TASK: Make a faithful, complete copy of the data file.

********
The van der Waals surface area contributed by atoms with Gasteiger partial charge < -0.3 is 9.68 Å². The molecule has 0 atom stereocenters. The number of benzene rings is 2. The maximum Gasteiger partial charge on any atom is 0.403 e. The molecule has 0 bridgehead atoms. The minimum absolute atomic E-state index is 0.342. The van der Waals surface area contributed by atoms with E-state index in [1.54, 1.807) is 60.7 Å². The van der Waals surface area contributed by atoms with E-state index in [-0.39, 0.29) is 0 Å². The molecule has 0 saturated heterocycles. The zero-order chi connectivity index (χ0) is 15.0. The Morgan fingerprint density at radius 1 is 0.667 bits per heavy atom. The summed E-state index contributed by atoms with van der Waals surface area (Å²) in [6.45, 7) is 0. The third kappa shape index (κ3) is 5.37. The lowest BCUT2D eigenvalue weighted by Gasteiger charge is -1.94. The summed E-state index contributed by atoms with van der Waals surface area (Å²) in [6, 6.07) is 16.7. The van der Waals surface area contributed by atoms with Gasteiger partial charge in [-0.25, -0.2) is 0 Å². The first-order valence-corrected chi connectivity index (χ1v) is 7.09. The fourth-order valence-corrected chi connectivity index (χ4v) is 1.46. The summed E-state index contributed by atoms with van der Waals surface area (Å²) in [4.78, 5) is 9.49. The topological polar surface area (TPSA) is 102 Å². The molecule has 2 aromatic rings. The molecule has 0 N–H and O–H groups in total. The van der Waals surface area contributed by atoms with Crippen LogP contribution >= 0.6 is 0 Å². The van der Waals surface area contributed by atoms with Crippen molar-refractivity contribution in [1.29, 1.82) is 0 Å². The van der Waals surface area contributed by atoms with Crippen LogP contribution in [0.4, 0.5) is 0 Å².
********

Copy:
The van der Waals surface area contributed by atoms with Gasteiger partial charge < -0.3 is 9.68 Å². The molecule has 0 atom stereocenters. The number of benzene rings is 2. The maximum Gasteiger partial charge on any atom is 0.403 e. The molecule has 0 bridgehead atoms. The minimum absolute atomic E-state index is 0.342. The van der Waals surface area contributed by atoms with E-state index in [1.54, 1.807) is 60.7 Å². The van der Waals surface area contributed by atoms with E-state index in [-0.39, 0.29) is 0 Å². The molecule has 0 saturated heterocycles. The zero-order chi connectivity index (χ0) is 15.0. The Morgan fingerprint density at radius 1 is 0.667 bits per heavy atom. The summed E-state index contributed by atoms with van der Waals surface area (Å²) in [6.45, 7) is 0. The third kappa shape index (κ3) is 5.37. The lowest BCUT2D eigenvalue weighted by Gasteiger charge is -1.94. The summed E-state index contributed by atoms with van der Waals surface area (Å²) in [6, 6.07) is 16.7. The van der Waals surface area contributed by atoms with Gasteiger partial charge in [-0.25, -0.2) is 0 Å². The first-order valence-corrected chi connectivity index (χ1v) is 7.09. The fourth-order valence-corrected chi connectivity index (χ4v) is 1.46. The summed E-state index contributed by atoms with van der Waals surface area (Å²) in [4.78, 5) is 9.49. The topological polar surface area (TPSA) is 102 Å². The molecule has 2 aromatic rings. The molecule has 0 N–H and O–H groups in total. The van der Waals surface area contributed by atoms with Crippen LogP contribution >= 0.6 is 0 Å². The van der Waals surface area contributed by atoms with Crippen molar-refractivity contribution in [1.29, 1.82) is 0 Å². The van der Waals surface area contributed by atoms with Crippen LogP contribution in [0.4, 0.5) is 0 Å².